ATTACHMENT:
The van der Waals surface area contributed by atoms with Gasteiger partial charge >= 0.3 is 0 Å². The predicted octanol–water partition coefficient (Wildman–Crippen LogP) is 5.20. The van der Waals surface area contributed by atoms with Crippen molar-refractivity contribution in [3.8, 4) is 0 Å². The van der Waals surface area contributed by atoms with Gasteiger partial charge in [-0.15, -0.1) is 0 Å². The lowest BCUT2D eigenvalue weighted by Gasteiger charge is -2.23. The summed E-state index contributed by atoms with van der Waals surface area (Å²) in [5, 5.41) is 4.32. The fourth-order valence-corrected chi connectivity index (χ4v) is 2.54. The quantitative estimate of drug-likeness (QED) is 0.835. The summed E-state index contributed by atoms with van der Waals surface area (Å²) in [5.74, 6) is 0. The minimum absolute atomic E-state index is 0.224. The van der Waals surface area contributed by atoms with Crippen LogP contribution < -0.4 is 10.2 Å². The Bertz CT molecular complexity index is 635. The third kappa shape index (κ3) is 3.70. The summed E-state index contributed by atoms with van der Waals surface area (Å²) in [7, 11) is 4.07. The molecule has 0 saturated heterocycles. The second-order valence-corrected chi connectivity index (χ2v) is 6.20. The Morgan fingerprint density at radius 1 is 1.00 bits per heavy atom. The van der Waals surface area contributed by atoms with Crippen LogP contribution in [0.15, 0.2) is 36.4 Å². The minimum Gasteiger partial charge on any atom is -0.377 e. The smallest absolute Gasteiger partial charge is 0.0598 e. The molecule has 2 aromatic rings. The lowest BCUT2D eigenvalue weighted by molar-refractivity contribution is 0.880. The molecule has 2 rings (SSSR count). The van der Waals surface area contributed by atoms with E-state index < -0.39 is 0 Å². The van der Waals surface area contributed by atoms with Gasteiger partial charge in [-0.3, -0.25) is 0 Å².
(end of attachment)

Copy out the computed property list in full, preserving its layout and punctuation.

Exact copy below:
The van der Waals surface area contributed by atoms with Gasteiger partial charge >= 0.3 is 0 Å². The predicted octanol–water partition coefficient (Wildman–Crippen LogP) is 5.20. The van der Waals surface area contributed by atoms with Crippen molar-refractivity contribution in [3.8, 4) is 0 Å². The van der Waals surface area contributed by atoms with Gasteiger partial charge in [-0.15, -0.1) is 0 Å². The lowest BCUT2D eigenvalue weighted by Gasteiger charge is -2.23. The summed E-state index contributed by atoms with van der Waals surface area (Å²) in [5, 5.41) is 4.32. The fourth-order valence-corrected chi connectivity index (χ4v) is 2.54. The quantitative estimate of drug-likeness (QED) is 0.835. The summed E-state index contributed by atoms with van der Waals surface area (Å²) in [5.74, 6) is 0. The minimum absolute atomic E-state index is 0.224. The van der Waals surface area contributed by atoms with Crippen LogP contribution < -0.4 is 10.2 Å². The Bertz CT molecular complexity index is 635. The third kappa shape index (κ3) is 3.70. The summed E-state index contributed by atoms with van der Waals surface area (Å²) in [7, 11) is 4.07. The molecule has 0 saturated heterocycles. The second-order valence-corrected chi connectivity index (χ2v) is 6.20. The Morgan fingerprint density at radius 1 is 1.00 bits per heavy atom. The van der Waals surface area contributed by atoms with Crippen LogP contribution in [0.15, 0.2) is 36.4 Å². The minimum Gasteiger partial charge on any atom is -0.377 e. The smallest absolute Gasteiger partial charge is 0.0598 e. The molecule has 2 aromatic rings. The lowest BCUT2D eigenvalue weighted by molar-refractivity contribution is 0.880. The molecule has 2 rings (SSSR count). The van der Waals surface area contributed by atoms with E-state index < -0.39 is 0 Å². The van der Waals surface area contributed by atoms with Gasteiger partial charge in [-0.3, -0.25) is 0 Å².